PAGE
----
The Historical Wall at the Teton Boulder Park describes the Grand Traverse (V+ 5.8) in Wyoming's Teton Range as follows:
This coveted enchainment is a traverse of the Tetons’ central peaks: Teewinot Mountain, Peak 11,840'+, East Prong, Mount Owen, Grand Teton, Middle Teton, South Teton, Ice Cream Cone, Gilkey Tower, Spalding Peak, Cloudveil Dome and Nez Perce. The route, which features more than 25,000 feet of elevation gain and loss, traces an eight-mile, high-altitude arc through the serrated skyline at the heart of the Range.
On Saturday, August 24, Jackson Hole Mountain Guide Philip “Weeze” Jones, 41, added a new twist on the enchainment by climbing all its major peaks via north-facing routes.
Jones departed the Lupine Meadows parking lot at 4:10 a.m. and started up the normal route on Teewinot’s east face. Approximately two-thirds of the way up the mountain, he traversed right across the north face and finished climbing via the Tunnel Route (II 5.6). From Teewinot’s 12,324-foot summit, he descended to the ridge between that mountain and 12,928-foot Mt. Owen, dropped down past Peak 11,840’, and continued via snow, ice and loose scree to the Teewinot-Owen Cirque to 10,200 feet, where he crossed Mt. Owen’s northeast snowfield. He crossed that to the bottom of the Run-Don’t-Walk Couloir to the North Ridge (IV 5.9) of Mt. Owen.
Though he had climbed the North Ridge three times before, he got off route on a direct variation that necessitated “at least a half pitch of A1.” He had a forty-foot rope, but didn’t employ it, instead moving multiple pieces of protection up at a time to permit progress. “I was fulling aiding A1, hanging off nuts and cams,” he said.
Once back on route, he climbed the North Ridge including the 5.9 crux, to Owen’s summit, which he reached at 5 p.m. “It took me forever due to all the loose rock on the approach and the A1 pitch,” he said.
From Owen’s summit, he continued along the standard Cathedral Traverse to the 13,770-foot Grand Teton’s North Ridge, which he climbed via the Italian Cracks Variant (IV 5.7). He summitted at 8 p.m., then downclimbed and descended to the moraine and continued on to the Jackson Hole Mountain Guides’ high camp, where he bivied, which he reached at 9 p.m. after roughly 17 hours on the go. It was, he said, “[a] little bit Euro-style using the hut.”
He remained at camp for 11 hours, then left at 8:30 a.m., ascended to the Lower Saddle, and climbed the North Ridge (II 5.6) of the Middle Teton (12,804’). From that summit, he dropped down to the North Face (II 5.6) the South Teton (12,514’). After climbing up “a little bit of an ice field,” he started up the ca. 600-foot face, which he called “quite a good moderate route, with some finger cracks and hand cracks.” His itinerary on the face wandered. “The book says go straight up from the center; I went up from right to left and back to the right.”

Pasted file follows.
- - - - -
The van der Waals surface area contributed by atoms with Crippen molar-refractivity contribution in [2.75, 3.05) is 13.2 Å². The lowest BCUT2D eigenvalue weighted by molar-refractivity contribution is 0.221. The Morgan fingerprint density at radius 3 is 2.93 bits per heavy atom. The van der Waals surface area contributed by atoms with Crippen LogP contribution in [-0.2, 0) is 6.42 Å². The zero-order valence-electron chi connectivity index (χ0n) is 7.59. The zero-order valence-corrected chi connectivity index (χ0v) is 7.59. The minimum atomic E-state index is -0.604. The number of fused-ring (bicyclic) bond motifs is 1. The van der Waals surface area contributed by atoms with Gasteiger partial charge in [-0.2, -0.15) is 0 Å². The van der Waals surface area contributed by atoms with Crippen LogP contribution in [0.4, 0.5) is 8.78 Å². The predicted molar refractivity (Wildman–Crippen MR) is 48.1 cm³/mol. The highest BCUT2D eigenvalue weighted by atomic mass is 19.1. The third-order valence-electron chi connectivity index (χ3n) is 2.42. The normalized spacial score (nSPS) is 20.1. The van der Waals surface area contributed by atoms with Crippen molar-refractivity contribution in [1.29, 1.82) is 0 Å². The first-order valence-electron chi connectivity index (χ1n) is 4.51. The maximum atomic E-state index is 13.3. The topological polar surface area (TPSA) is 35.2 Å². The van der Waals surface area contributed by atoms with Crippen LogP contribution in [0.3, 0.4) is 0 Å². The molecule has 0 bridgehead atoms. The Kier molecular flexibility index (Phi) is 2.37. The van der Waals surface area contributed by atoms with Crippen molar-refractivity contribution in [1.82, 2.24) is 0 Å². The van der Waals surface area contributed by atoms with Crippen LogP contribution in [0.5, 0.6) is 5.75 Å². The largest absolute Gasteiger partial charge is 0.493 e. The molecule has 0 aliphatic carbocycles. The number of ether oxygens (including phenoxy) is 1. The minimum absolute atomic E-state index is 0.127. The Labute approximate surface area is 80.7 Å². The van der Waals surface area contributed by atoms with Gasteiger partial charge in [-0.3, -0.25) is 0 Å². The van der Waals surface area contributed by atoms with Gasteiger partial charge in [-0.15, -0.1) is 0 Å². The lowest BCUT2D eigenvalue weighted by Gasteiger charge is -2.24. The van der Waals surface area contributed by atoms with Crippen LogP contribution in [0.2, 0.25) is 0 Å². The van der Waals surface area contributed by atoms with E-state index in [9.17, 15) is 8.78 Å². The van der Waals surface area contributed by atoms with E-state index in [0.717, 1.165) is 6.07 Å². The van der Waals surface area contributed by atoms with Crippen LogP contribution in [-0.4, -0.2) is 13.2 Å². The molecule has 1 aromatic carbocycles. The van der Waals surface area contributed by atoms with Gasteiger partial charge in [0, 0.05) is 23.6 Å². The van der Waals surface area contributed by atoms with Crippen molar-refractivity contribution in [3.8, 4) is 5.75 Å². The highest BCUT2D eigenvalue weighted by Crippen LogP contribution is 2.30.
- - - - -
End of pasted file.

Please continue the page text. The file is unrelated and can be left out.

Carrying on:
From the summit of the South Teton, he dropped down the east face to the col at the base of the Ice Cream Cone (12,400’+). He climbed this via the standard West Face route (5.6) for about 15 feet, then traversed left for ca. 100 feet to climb “a nice, left-facing corner with nice crystals in it on the north ridge.” This ascent entailed a few hundred feet or so of climbing.
From the top, he downclimbed to the Ice Cream Cone–Gilkey Tower col, then continued down an ice field to a big bench, which he used to access the North Face (II 5.4) of Gilkey Tower (12,320’+). The route is “supposed to be 5.4, but there’re lots of ways to go,” he said. “I found easy ledges and steep sections too. Big exposure.”
He descended the east side of Gilkey, downclimbed an ice field and continued over to the Northeast Ridge (II 5.4) of Spalding Peak (12,240’+), which he called “super fun 5.4—good, easy rock.” From Spalding’s summit, he continued down the regular route on the east side and crossed the snowfields known as the Zoro Face on Cloudveil Dome (12,026’). On the west side of the face, he descended a narrow couloir, staying on rock, then cramponed up snow to the base of the North Face (III 5.6).
Cloudveil’s North Face is “a pretty daunting wall,” he said. “It’s 5.6 on good rock, but it’s also super loose.”
He began up the route at 5:30 p.m. and reached the summit at 7 p.m. Descending via the standard route on the east face, he “basically ran down” toward the col between Cloudveil and Nez Perce (11,901’).
“I hugged Nez Perce to the base of the Hourglass Couloirs,” he said. “I’d already decided to climb the [III 5.6 North Face] route in the dark, so I started up it at 8 and got a few hundred feet before I had to stop, get out the rock shoes and put on the headlamp.” He says of the route, “It’s really good stuff, but again, it’s really loose in places. Vertical loose, not like scree-at-your-feet loose.”
He reached the summit at 11 p.m., then descended to the base of the northwest couloir, where he picked up his crampons and axe. He reached his car at 2:15 a.m. after 35 hours of climbing and an 11-hour break at Jackson Hole Mountain Guides’ High Camp.
This appears to be the first time a climber has completed the Grand Traverse via north-facing routes.